NCPA reiterates call for 'any willing pharmacy' policy in Part D
ALEXANDRIA, Va. — Though the Centers for Medicare & Medicaid Services (CMS) has improved Medicare Part D patient access to preferred pharmacies, more work needs to be done, according to the National Community Pharmacists Association.
NCPA on Friday applauded a statement released by CMS that the agency’s efforts to boost access to preferred pharmacies across a wider geographical range have borne fruit.
“Last year, we heard concerns that some beneficiaries did not have ready geographic access to preferred cost-sharing pharmacies. Increasingly, Part D plans are creating smaller networks of pharmacies within their larger networks and offering lower cost-sharing arrangements to beneficiaries who use these preferred cost-sharing pharmacies. Plans market these lower cost-sharing arrangements, which are appealing to beneficiaries looking to save money on their prescription drugs. However, in some instances, these pharmacies were not geographically accessible to the beneficiaries in the plan,” Sean Cavanaugh, deputy administrator and director of the Center for Medicare at CMS, said in the statement.
“We are pleased to share that, based on data we are posting on CMS.gov, access to preferred cost-sharing pharmacies has improved,” he noted. “The bottom 10th percentile of plans in 2016 offer access within two miles to 71% of urban beneficiaries, as compared to 40% of beneficiaries in 2014.”
B. Douglas Hoey, chief executive officer of NCPA, said the association appreciates CMS’ efforts and that, at this time, it’s still reviewing the full CMS analysis.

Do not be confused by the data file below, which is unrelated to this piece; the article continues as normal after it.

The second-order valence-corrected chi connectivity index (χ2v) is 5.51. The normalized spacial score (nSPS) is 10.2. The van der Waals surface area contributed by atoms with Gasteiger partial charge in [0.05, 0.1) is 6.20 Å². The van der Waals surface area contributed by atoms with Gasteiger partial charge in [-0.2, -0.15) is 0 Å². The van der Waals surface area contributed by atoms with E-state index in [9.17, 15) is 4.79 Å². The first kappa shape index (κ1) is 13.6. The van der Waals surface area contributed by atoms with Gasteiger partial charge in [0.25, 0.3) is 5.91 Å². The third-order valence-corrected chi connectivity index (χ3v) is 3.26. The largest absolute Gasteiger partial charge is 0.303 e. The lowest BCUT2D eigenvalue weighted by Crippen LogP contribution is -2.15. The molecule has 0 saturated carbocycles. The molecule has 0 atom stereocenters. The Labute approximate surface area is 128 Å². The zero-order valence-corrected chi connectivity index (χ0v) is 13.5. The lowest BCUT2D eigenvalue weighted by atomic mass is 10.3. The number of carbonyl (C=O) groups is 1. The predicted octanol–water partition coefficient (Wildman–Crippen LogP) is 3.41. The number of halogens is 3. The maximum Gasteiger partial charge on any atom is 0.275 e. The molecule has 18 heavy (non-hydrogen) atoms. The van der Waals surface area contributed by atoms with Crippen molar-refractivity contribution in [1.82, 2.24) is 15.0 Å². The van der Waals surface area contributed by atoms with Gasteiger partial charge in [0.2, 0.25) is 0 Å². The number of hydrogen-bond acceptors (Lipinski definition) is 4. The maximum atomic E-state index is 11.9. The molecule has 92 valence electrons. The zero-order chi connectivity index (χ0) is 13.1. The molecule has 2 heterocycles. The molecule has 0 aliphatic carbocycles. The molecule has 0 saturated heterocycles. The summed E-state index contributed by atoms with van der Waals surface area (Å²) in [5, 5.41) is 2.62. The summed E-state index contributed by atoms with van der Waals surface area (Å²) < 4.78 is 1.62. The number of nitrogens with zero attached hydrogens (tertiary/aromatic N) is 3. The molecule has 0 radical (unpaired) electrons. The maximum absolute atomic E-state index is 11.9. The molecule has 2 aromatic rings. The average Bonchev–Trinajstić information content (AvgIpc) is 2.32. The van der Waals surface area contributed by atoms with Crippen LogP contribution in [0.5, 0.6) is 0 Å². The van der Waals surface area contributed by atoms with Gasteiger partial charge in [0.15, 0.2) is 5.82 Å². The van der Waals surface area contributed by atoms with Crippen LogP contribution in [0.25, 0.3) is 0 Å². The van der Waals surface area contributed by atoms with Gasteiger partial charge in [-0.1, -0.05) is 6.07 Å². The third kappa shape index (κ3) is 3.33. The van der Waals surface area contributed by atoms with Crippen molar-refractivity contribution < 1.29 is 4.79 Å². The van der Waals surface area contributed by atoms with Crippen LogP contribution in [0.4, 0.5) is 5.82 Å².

CEO B. Douglas Hoey, RPh, MBA issued the following statement today in response to the detailed “preferred pharmacy” access analysis released by the Centers for Medicare & Medicaid Services (CMS) and conducted in response to concerns raised by NCPA, beneficiary advocates and others:
“Our initial reaction is that more work must be done in this area,” Hoey stated. “The CMS analysis documents progress yet still identifies many plans that are ‘access outliers’ that impact a significant number of beneficiaries. Indeed, this total could be higher because CMS excluded from this analysis plans granted waivers to the retail pharmacy convenient access standard requirement. The marketing disclaimers, while appreciated, come well after the 2016 enrollment period concluded and six weeks into the plan year.”
Hoey also noted that the format in which that data is posted should be more accessible to Medicare beneficiaries and their caregivers, and he urged that this information be incorporated into Medicare Plan Finder, particularly before beneficiaries research their enrollment decisions.
He also called for “swifter relief and protection” for Part D beneficiaries.
“To that end, we encourage Medicare officials to implement an ‘any willing pharmacy’ policy and Congress to enact H.R. 793/S. 1190,” Hoey commented. “This would allow beneficiaries in medically underserved areas to access their prescription drugs at a community pharmacy that accepts the drug plan’s terms and conditions and can serve those patients. Medicare officials have already acknowledged that this is ‘the best way to encourage price competition and lower costs in the Part D program.’ “
Cavanaugh reported that in CMS’ analysis of Part D beneficiary access to preferred cost-sharing pharmacies, released last April, the agency was “pleased to learn” that most Part D enrollees live in areas where Part D plans provide “reasonably robust” preferred pharmacy networks.
“However, some beneficiaries in all areas — but particularly those in urban areas — face limited or in some instances no geographic access to preferred cost-sharing pharmacies,” he observed.
CMS took action on those findings in last year’s Medicare Advantage rate notice and Part D call letter, according to Cavanaugh. He noted that in the letter, the agency said it would work with outlier plans to address our concerns about access and marketing; require plans whose preferred cost-sharing networks are outliers (i.e. offering much less access to preferred cost-sharing pharmacies) in 2016 to disclose in marketing materials that their plan offers less access; and publish access levels for each plan offering a preferred cost sharing benefit structure.